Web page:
It’s still tough for the volunteers who come and go from Room No. 1.

The little room at the Animal Aid Humane Society in Moline is where 11 cats perished one year ago today in a fire that turned the no-kill shelter upside-down.

The president of Animal Aid, Vickie Sanders, remembers the long hours of searching for the dozens of cats that fled for their lives. She keeps pictures on her cellphone to remind her of the love and support that poured out of the community like smoke from Room No. 1.

“I was down at the ditch behind the shelter, and I took this picture of the cars that were parked up and down on both sides of the road,” she said Tuesday. “People were coming down to help look for the cats. They wanted to see what they could do.

“They brought us donations and water and carriers.”

In addition to the 11 fatalities, two cats, Lady and Jane, never were found. Another died after the fire from injuries related to smoke exposure.

“That’s CJ,” Sanders said, pointing to a well-fed, sleeping cat. “It took four months to catch him. He was down in the mulch pile with the raccoons. It was traumatic for all of them, especially having to move after the fire.

“They’ve all adjusted now, I think.”

The survivors of the fire have had to make room over the past year for many more homeless cats and dogs. In fact, their repainted and repaired home at 239 50th St., Moline, is accommodating about 75 cats and a half-dozen dogs.

Within the past week, Animal Aid has taken in 15 new residents.

“We were getting down to about 60 cats, which is a pretty good number for us,” Sanders said. “Counting kittens, we were once up to 120 cats.”

The Jan. 30 fire was not the only hardship Animal Aid has endured.

“On Dec. 18, we were robbed,” she said. “They took our two laptops. We went through a flood several years ago.”

But the staff of an entirely volunteer-run organization, providing care for hundreds of lost or abandoned animals each year, has no expectation that things will be easy. The rebuilding took considerable time and resources, but the volunteers are committed, and their love for the animals becomes obvious the moment a door to one of the shelter rooms is opened.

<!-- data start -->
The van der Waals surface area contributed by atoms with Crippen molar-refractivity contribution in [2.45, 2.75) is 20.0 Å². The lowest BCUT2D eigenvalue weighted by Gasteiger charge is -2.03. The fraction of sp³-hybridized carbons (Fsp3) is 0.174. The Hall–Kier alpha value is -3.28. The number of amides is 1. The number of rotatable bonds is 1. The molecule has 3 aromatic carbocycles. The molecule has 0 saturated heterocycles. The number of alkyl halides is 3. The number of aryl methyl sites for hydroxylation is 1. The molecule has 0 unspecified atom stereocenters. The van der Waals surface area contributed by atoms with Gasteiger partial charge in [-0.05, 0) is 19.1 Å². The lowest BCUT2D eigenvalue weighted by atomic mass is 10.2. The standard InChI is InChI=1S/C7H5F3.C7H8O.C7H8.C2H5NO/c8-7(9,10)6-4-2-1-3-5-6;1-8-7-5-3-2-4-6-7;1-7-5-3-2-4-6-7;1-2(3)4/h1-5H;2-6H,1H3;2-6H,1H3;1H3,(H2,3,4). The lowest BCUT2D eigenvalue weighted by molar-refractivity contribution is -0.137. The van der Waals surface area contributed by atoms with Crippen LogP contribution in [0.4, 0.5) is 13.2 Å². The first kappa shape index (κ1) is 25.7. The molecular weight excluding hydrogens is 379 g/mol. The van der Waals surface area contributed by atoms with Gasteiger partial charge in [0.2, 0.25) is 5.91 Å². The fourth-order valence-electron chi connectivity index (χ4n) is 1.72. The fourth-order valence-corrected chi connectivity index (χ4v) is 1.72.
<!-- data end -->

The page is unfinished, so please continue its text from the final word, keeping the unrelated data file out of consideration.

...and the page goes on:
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In Room No. 1, where the fire started when an old shelf with a flammable finish was placed too close to a heat vent, about 20 cats went about their business when Sanders entered.

“That’s Simon,” she said, pointing to a tabby that chose a litter box for a napping spot. “He was born here. He’s probably seven years old now.

“That’s Purry right there. He’s the one who jumped out the window in the room after the fire started. We’re still not sure how he did it, but it’s like he broke the window out.

“Louie had lung damage, but he’s found a home.”

The latest struggle is a familiar one, which is simply to keep the shelter open and the animals safe.

“You can’t believe the cat litter we go through in a day,” Sanders said. “Nestle/Purina supplies us with dry food, but we have to buy canned cat and dog food. We have three pitbull puppies in the basement and, when they’re gone, that’ll be our next expense: fixing up the basement.

“We could use help in a few areas. In fact, we’re kind of light on volunteers. They come and go, just like anything else.”